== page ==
LASIK, which stands for laser-assisted in situ keratomileusis, is an operation on the eyes that corrects vision and reduces (and sometimes eliminates) the need for glasses or contact lenses. It corrects the shape of the cornea so that it refracts (bends) light properly. The cornea is the transparent part on the front of the eye. The cornea bending light incorrectly causes several common vision disorders, including:
- farsightedness (inability to see near)
- nearsightedness (inability to see far)
- astigmatism (improper curvature of the cornea)
LASIK surgery occurs in an eye doctor’s office with a local anesthetic (drops to numb the surface of the eye) and sedation. It takes about 10 to 15 minutes for each eye. LASIK originally used a special surgical knife, but now LASIK uses a specialized laser.
According to the U. S. Food and Drug Administration, the ideal candidate for LASIK is:
- at least 18 years old (preferably 21 or older)
- not pregnant or breastfeeding
- not taking drugs like Accutane (potent acne medication) or oral prednisone
- someone with healthy eyes
- someone who has a stabilized vision prescription (usually occurs in the mid to late 20s)
- someone in good health
- someone experiencing vision problems due to a refractory error (usually nearsightedness, farsightedness, or astigmatism)
Some people, especially those over age 45, experience both farsightedness and nearsightedness. Unfortunately, LASIK technology can’t yet create a bifocal effect, so these patients have two options:
- You could have the doctor correct for your nearsightedness and then use reading glasses to see items that are close to you.
- You could also ask the doctor about monovision, a surgical intervention that corrects one eye for farsightedness and the other for nearsightedness. Some people find monovision disconcerting, while others adapt to it.
LASIK occurs as an outpatient procedure under local anesthetic. If your doctor plans to give you a sedative, they may ask you to not eat or drink after midnight the night before the surgery.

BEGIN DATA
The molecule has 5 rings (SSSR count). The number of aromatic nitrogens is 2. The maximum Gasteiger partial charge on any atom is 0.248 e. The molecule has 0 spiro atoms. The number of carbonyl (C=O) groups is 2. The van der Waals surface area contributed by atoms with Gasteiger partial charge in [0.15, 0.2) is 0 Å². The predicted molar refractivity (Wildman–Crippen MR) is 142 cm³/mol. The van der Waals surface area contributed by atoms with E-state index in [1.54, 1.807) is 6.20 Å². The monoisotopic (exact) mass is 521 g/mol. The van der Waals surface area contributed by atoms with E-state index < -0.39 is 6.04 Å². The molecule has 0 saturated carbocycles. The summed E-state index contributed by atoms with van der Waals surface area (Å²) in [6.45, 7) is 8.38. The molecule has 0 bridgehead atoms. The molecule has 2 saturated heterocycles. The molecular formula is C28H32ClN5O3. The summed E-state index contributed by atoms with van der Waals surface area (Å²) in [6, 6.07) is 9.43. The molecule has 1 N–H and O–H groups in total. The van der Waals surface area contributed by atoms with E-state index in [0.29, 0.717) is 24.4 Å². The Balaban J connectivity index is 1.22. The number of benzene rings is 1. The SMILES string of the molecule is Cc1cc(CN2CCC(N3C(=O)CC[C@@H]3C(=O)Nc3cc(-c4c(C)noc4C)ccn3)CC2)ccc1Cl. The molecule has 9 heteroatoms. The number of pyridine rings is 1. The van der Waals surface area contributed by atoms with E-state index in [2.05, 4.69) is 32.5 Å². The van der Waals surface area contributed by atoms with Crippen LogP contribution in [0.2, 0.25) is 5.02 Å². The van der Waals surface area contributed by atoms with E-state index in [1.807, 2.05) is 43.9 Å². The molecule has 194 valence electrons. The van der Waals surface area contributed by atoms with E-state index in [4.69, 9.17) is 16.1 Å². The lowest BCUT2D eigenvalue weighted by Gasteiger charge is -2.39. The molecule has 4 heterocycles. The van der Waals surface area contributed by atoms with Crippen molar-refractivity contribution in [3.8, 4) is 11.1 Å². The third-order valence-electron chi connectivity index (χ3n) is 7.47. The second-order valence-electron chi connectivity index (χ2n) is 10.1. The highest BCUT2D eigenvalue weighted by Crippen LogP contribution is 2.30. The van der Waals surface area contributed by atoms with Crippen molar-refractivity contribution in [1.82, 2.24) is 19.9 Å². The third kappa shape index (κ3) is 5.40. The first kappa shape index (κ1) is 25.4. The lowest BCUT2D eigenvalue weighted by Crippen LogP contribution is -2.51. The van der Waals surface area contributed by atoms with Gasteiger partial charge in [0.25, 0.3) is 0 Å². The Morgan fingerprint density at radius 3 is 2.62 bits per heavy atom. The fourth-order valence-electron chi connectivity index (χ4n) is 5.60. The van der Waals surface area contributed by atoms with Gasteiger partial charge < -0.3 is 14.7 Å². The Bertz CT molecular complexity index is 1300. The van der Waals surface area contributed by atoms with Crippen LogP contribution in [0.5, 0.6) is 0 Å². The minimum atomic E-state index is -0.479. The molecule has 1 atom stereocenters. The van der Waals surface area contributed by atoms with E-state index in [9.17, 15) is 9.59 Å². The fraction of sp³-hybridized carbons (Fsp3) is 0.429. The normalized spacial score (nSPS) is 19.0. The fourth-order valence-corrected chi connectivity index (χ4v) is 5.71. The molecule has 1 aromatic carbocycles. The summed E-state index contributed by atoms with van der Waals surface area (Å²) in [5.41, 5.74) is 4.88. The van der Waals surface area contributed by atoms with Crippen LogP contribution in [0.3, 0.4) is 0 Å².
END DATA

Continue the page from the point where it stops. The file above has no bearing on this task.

After checking in at your eye doctor’s office, a nurse or technician may place an IV in your hand, wrist, or arm so that your doctor can sedate you for the procedure. An IV also allows your doctor to give you medicine and fluids quickly if there’s a problem.
You will then lie down on your back on a gurney or sit in a chair that reclines like a dentist’s chair. The doctor will numb the surface of your eye with eye drops. They’ll then use a small blade or laser to cut a flap in the cornea and roll it back to expose the stroma (the middle section of the cornea).
Using a laser, the doctor will carefully burn away part of the stroma, changing the shape of the cornea to better refract light. Then they’ll replace the flap. No stitches are necessary—the flap will join with the surrounding tissue on its own. You’ll wear an eye patch or other protective covering on the eye for the first 24 to 48 hours after the procedure.
You will go home when the procedure is over. If you received sedation, you may feel groggy for the rest of the day. Arrange to have someone drive you home from the doctor’s office.
You may experience burning, itching, and irritation in your eyes. The doctor may prescribe pain medication to control these symptoms. Typically, they only last for about six hours after surgery. It’s important to not rub your eyes. This will only irritate them further and increase your risk of infection.
The next day, you can resume most of your usual activities, with a few exceptions. Don’t drive without the doctor’s permission. Avoid swimming, contact sports, and wearing eye makeup for two to four weeks after LASIK.
You’ll have a follow-up appointment with your doctor in 24 to 48 hours. At that time, they will remove your eye patch, make sure that your eye is healing properly, and test your vision. Some people notice improved vision immediately. It takes a few days for others’ eyes to heal before they can see a significant difference.
As with any surgical procedure, there’s always a small risk of complications. Very rarely, LASIK may actually harm your vision.
More common but less serious complications include:
- eye infections
- corneal scarring that makes it impossible to wear contact lenses
- sensitivity to light
- seeing a glare or perceiving a halo around objects
- vision problems when driving at night
Some of these complications, such as having trouble with night driving, may fade four to eight weeks after surgery.